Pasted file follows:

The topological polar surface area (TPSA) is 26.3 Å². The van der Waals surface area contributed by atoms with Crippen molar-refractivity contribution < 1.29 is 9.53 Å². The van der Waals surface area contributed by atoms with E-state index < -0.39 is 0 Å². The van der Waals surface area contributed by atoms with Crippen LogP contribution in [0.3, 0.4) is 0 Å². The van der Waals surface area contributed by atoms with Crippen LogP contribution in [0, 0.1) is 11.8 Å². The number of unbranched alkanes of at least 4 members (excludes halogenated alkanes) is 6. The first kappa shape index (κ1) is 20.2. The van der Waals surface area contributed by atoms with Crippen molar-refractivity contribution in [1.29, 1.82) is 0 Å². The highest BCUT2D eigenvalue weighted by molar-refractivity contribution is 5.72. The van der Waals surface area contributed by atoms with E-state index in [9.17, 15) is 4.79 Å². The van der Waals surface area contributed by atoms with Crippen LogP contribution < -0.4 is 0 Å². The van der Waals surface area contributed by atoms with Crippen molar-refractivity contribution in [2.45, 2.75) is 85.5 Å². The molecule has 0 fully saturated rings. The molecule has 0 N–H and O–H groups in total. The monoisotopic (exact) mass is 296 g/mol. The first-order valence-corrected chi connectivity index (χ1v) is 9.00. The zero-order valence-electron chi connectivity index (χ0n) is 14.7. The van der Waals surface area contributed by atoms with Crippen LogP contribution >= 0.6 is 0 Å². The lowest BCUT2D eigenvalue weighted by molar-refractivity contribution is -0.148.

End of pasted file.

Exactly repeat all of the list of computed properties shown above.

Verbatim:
The topological polar surface area (TPSA) is 26.3 Å². The van der Waals surface area contributed by atoms with Crippen molar-refractivity contribution < 1.29 is 9.53 Å². The van der Waals surface area contributed by atoms with E-state index < -0.39 is 0 Å². The van der Waals surface area contributed by atoms with Crippen LogP contribution in [0.3, 0.4) is 0 Å². The van der Waals surface area contributed by atoms with Crippen LogP contribution in [0, 0.1) is 11.8 Å². The number of unbranched alkanes of at least 4 members (excludes halogenated alkanes) is 6. The first kappa shape index (κ1) is 20.2. The van der Waals surface area contributed by atoms with Crippen molar-refractivity contribution in [1.29, 1.82) is 0 Å². The highest BCUT2D eigenvalue weighted by molar-refractivity contribution is 5.72. The van der Waals surface area contributed by atoms with E-state index in [9.17, 15) is 4.79 Å². The van der Waals surface area contributed by atoms with Crippen LogP contribution < -0.4 is 0 Å². The van der Waals surface area contributed by atoms with Crippen molar-refractivity contribution in [2.45, 2.75) is 85.5 Å². The molecule has 0 fully saturated rings. The molecule has 0 N–H and O–H groups in total. The monoisotopic (exact) mass is 296 g/mol. The first-order valence-corrected chi connectivity index (χ1v) is 9.00. The zero-order valence-electron chi connectivity index (χ0n) is 14.7. The van der Waals surface area contributed by atoms with Crippen LogP contribution >= 0.6 is 0 Å². The lowest BCUT2D eigenvalue weighted by molar-refractivity contribution is -0.148.